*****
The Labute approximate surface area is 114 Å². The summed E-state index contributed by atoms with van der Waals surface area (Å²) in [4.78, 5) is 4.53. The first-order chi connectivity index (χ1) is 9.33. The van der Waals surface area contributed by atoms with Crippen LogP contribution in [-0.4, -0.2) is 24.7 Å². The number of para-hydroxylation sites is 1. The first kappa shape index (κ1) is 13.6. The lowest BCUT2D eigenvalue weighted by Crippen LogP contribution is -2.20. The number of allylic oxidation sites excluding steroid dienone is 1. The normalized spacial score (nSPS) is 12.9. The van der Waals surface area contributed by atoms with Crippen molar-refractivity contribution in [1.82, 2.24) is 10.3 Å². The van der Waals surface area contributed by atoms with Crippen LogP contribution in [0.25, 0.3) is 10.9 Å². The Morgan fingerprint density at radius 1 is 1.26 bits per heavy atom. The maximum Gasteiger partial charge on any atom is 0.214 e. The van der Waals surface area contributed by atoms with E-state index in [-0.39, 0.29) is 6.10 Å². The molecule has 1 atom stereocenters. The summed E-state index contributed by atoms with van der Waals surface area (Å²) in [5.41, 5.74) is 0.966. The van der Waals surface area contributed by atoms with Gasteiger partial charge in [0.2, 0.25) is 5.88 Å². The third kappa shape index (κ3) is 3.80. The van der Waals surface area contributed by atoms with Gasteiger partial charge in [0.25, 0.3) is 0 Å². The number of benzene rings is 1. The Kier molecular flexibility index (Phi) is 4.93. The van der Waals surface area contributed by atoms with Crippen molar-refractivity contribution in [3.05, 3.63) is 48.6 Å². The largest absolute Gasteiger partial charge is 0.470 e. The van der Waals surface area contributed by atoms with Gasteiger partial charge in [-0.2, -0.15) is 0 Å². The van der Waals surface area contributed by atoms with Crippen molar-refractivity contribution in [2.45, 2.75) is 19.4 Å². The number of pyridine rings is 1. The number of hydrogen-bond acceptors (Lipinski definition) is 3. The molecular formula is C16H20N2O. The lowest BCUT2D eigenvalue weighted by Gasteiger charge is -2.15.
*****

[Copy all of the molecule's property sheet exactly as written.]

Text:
The Labute approximate surface area is 114 Å². The summed E-state index contributed by atoms with van der Waals surface area (Å²) in [4.78, 5) is 4.53. The first-order chi connectivity index (χ1) is 9.33. The van der Waals surface area contributed by atoms with Crippen LogP contribution in [-0.4, -0.2) is 24.7 Å². The number of para-hydroxylation sites is 1. The first kappa shape index (κ1) is 13.6. The lowest BCUT2D eigenvalue weighted by Crippen LogP contribution is -2.20. The number of allylic oxidation sites excluding steroid dienone is 1. The normalized spacial score (nSPS) is 12.9. The van der Waals surface area contributed by atoms with Crippen molar-refractivity contribution in [1.82, 2.24) is 10.3 Å². The van der Waals surface area contributed by atoms with Crippen LogP contribution in [0.25, 0.3) is 10.9 Å². The Morgan fingerprint density at radius 1 is 1.26 bits per heavy atom. The maximum Gasteiger partial charge on any atom is 0.214 e. The van der Waals surface area contributed by atoms with E-state index in [-0.39, 0.29) is 6.10 Å². The molecule has 1 atom stereocenters. The summed E-state index contributed by atoms with van der Waals surface area (Å²) in [5.41, 5.74) is 0.966. The van der Waals surface area contributed by atoms with Gasteiger partial charge in [0.2, 0.25) is 5.88 Å². The third kappa shape index (κ3) is 3.80. The van der Waals surface area contributed by atoms with Gasteiger partial charge in [0.25, 0.3) is 0 Å². The number of benzene rings is 1. The Kier molecular flexibility index (Phi) is 4.93. The van der Waals surface area contributed by atoms with Crippen molar-refractivity contribution in [3.05, 3.63) is 48.6 Å². The largest absolute Gasteiger partial charge is 0.470 e. The van der Waals surface area contributed by atoms with Gasteiger partial charge in [-0.2, -0.15) is 0 Å². The van der Waals surface area contributed by atoms with Crippen molar-refractivity contribution in [2.45, 2.75) is 19.4 Å². The number of pyridine rings is 1. The number of hydrogen-bond acceptors (Lipinski definition) is 3. The molecular formula is C16H20N2O. The lowest BCUT2D eigenvalue weighted by Gasteiger charge is -2.15.